Chromatin regulation enables generation of diverse antibodies
We need a variety of antibody types to help fight off invading foreign pathogens and our genome is exquisitely tuned to produce them to meet emerging needs. A new study finds that not just our DNA, but its configuration and packaging, help us generate diverse antibodies.
DNA strands are organized, together with certain proteins, into a packaging called chromatin.
In a paper published in the journal Nature, researchers from the laboratory of Frederick Alt, Ph.D., of the Program in Cellular and Molecular Medicine (PCMM) at Boston Children's Hospital reveal insights into a new mechanism of chromatin regulation—changing the configuration of our DNA and its packaging—and how that influences antibody formation and gene regulation in general.
The team showed that cohesin, a protein complex with a major role in organizing chromatin, is a key player in forming new loops in chromatin across long antibody genes. As the Alt lab showed earlier, this loop extrusion is essential for the process of V(D)J recombination—which bring bits of genetic code together from long distances to form new antibodies.
Cohesin is the ring leader
"There has been a lot of discussion about whether or not cohesin really is the protein complex that is responsible for this major process that organizes the mammalian genome into loops—loops that could be very important for all kinds of gene regulation, including antibody genes," says Alt. These loop configurations physically position portions of genes that ought to work together in close proximity to one another, increasing their ability to work in tandem.
The process of cohesin-enabled loop extrusion stops only when cohesin encounters blockades called CTCF-binding elements (CBEs). CBEs help segregate the entire genome into well-defined loops.
Cohensin plus V(D)J recombination leads to diverse antibody types
For V(D)J recombination to occur, cohesin sits at one point on the DNA but somehow pulls past it hundreds of gene segments scattered across the chromatin, often from huge distances. That process leads to the generation of a large repertoire of antibodies.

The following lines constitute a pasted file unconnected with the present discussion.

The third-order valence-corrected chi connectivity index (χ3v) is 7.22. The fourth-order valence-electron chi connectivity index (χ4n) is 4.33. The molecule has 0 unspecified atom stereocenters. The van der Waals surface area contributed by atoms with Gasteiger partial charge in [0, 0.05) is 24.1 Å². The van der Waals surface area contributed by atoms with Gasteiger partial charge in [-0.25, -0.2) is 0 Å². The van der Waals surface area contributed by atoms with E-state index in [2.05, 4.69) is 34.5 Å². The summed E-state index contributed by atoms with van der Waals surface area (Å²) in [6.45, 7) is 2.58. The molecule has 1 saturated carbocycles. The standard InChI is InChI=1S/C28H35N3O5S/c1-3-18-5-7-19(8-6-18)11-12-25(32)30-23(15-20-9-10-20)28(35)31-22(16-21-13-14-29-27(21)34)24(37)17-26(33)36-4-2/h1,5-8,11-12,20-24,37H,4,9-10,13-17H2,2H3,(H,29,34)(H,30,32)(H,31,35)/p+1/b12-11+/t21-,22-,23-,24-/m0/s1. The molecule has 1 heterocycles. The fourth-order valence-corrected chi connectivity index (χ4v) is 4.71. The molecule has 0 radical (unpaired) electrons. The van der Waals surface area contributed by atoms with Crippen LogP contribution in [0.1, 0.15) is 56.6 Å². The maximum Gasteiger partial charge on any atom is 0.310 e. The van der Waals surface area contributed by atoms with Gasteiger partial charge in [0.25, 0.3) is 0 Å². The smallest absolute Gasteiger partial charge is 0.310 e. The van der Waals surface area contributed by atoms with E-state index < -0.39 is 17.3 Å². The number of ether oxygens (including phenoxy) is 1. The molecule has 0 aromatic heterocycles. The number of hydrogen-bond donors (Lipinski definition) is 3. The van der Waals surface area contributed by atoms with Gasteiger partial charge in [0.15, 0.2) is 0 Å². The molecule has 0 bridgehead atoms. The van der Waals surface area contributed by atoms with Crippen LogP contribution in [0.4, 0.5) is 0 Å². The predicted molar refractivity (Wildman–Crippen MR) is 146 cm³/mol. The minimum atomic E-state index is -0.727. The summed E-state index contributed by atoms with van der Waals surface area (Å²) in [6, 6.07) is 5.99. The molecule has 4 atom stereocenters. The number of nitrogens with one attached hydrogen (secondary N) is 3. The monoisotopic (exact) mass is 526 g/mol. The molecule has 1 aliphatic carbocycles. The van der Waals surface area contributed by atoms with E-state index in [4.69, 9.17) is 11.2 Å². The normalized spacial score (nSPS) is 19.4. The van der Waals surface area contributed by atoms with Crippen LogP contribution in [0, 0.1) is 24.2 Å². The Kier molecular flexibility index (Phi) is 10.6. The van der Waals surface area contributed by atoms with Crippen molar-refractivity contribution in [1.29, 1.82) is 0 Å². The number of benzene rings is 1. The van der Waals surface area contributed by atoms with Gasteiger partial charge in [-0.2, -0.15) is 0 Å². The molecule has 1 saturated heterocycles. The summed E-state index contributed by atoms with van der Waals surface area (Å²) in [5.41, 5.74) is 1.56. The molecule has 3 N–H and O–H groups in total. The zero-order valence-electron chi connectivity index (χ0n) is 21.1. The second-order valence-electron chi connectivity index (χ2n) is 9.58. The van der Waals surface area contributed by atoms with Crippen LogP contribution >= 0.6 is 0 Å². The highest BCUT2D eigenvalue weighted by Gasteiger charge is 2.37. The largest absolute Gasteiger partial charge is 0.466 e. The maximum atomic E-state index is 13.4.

"If we didn't have diverse antibody repertoires, we would all be immunodeficient and might die, particularly in the face of the current pandemic," explains Alt.
Until now, it was not understood how our immune system cells find these different gene segments over long distances of the chromatin, pick them out, and put them together to make very diverse antibody repertoires.
Rolling past roadblocks
The paper addresses another important mystery in chromatin biology: How does cohesin get past the CBE obstacles on the chromatin that naturally prevent loop formation over long distances?
"We found that shutting down the CBEs allows cohesin to move large regions of chromatin to bring gene segments together," says Zhaoqing Ba, Ph.D., of the Alt lab, first author on the paper. "This ultimately allows the V(D)J recombination complex to gather and assemble these important gene segments that are required to have very broad antibody repertoires."
A new form of gene regulation
Their research has larger implications beyond production of antibody diversity. It points to potential new mechanisms explaining long-range gene regulation in both health and disease.
"Silencing CBE-blocking activity and allowing cohesin to pull long stretches of chromatin together may be important for regulation of many types of genes," says Alt. "Our study provides an important step for understanding a new form of gene regulation at the level of chromatin architecture and chromatin biology, which could be very important for all forms of gene regulation."